The Next Phase: General aviation airports and businesses brace for tighter security

The Next Phase

General aviation airports and businesses brace for tighter security

By Jeff Price

July 2002

Jeff Price
About the Author
Jeff Price is a consultant with Denver-based Av i a t i o n Manage-ment C o n s u l t i n g Group. He has served in airport management at Jefferson County, Stapleton, and Denver Interna-tional Airports, and is a former member of the Colorado Aeronau-tics Board. He also teaches aviation management part time at the Metropolitan State College of Denver. He can be reached at jprice@aviationmanage-ment. com or (303) 792-2700.

AAAE Submits GA Recommendations
The American Association of Airport Executives in June delivered its recommendations for security at general aviation airports to John Magaw, head of the Transportation Security Adminis-tration. AAAE is calling for establishing four categories of GA airports for security purposes, based on runway length, location, and number of based aircraft.
Central to the association's plan is creation of a new source of dedicated federal funding for GA airports to use for implementing any mandated security regulations.
AAAE calls for preparation of a comprehensive security plan at all four classes of general aviation airports.

NATA Signs On Airport for Smart Card
The National Air Transpor-tation Association recently signed on the Stuart Airport (FL) to use its new SkyGuard employee identification program that will be used for some 500 employees of the airport and tenant companies.
SkyGuard is a biometric smart card that includes a color photo and biometrically imbedded fingerprint and is used for gaining access to secure airport areas.
Stuart is a general aviation facility north of West Palm Beach.
FlightSafety was the first company to sign on with SkyGuard, which was officially introduced earlier this year.

GA airports and airport businesses have the opportunity to take an ounce of prevention and hopefully hold off any debilitating and possibly unnecessary regulations.
Obstacles to regulating GA airports are significant. The Transporta-tion Security Administration already has its hands full with airline screening issues, tight Congressional deadlines, and hiring 40,000 people in a year. GA airports are not regulated specifically in the Code of Federal Regulations, and most experts agree that GA airports are not likely terrorist targets. The concern regarding general aviation is more about access to aircraft rather than protection of a specific GA facility or site.
We all know how quickly the government can add regulations when they want. They don't always ask for our permission, nor do they even need to have a good idea of how they're going to enforce them, fund them, or interpret them. They just need one ambitious senator - or worse, a devastating terrorist attack using general aviation aircraft.
"If they were to do any regulating of GA airports, they would have to come up with a scheme on how to do it for all of the facilities that are used by GA, from Chicago O'Hare down to a private grass strip," says Craig Williams, director of safety and security for the American Association of Airport Executives (AAAE).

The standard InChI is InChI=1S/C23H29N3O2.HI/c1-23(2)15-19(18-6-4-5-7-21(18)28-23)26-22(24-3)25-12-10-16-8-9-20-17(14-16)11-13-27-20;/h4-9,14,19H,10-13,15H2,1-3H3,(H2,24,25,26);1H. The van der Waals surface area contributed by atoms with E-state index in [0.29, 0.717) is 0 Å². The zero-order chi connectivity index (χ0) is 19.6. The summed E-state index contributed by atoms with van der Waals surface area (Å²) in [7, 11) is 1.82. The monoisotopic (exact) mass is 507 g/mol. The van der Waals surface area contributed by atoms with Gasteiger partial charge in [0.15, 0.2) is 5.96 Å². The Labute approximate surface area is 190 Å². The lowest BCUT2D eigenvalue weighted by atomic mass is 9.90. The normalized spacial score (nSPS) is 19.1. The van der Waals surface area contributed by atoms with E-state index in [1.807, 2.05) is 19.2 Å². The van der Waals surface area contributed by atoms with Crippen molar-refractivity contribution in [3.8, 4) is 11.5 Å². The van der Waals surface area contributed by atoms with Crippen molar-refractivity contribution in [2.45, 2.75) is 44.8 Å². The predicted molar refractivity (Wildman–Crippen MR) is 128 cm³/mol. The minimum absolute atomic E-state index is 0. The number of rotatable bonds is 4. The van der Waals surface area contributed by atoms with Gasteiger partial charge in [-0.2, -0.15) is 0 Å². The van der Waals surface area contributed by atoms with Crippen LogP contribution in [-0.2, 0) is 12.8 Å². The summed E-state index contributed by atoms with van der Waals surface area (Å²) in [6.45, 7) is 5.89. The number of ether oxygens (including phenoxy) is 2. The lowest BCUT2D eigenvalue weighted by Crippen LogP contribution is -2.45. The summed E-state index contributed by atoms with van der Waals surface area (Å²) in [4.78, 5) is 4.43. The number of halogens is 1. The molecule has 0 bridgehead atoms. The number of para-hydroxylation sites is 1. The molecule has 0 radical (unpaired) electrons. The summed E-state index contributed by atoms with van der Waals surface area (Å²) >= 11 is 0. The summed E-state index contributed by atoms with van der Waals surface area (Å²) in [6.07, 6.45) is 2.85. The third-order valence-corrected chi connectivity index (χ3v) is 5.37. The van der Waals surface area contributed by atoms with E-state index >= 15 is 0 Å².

Williams believes the FAA/TSA will initially stay focused on those areas they already control. "They're going for the low-hanging fruit, figuring out how to regulate airspace, pilots, and aircraft. You can cover a lot of bases doing that."
Without getting too deep into the technical aspects, the real threat of general aviation aircraft is mostly in the larger planes that can carry either a lot of fuel or haul a lot of explosives.

AAAE's proposal
What security levels can one expect at GA airports in the future? The answer is a moving target. The American Association of Airport Executives has been working on a set of recommendations by way of a special task force with other industry groups (see sidebar). Draft recommendations include ...
o Classifying GA airports into four categories, based on proximity to major population centers or security sensitive locations, such as nuclear sites and whether the airport has over 200 based aircraft. The higher airport security classifications, 1 and 2, theoretically will require higher security measures.
o Each airport will draft a security plan and may be required to install additional lighting on airport access points, fuel farms, and aircraft parking areas. Category 1 and 2 airports would require access control procedures and gate control systems, more signage, and installation of fencing or electronic monitoring. Questions still remain on who would review and approve these security plans, and what specifically they should include.
o Category 1 and 2 for GA airports would be required to conduct criminal history record checks for airport and airport business employees.
o Develop a system for communicating security sensitive information to GA airport managers.
o Develop a "smart card" type of pilot's license. This sort of recommendation has already been met with resistance in the pilot community and with logistical problems. The Aircraft Owners and Pilots Association has come up with its own alternatives.
o Requiring GA aircraft to be secured when not in use.
o Develop a program to assess new security technologies.
o Adding contract control towers for better safety and surveillance of the airfield.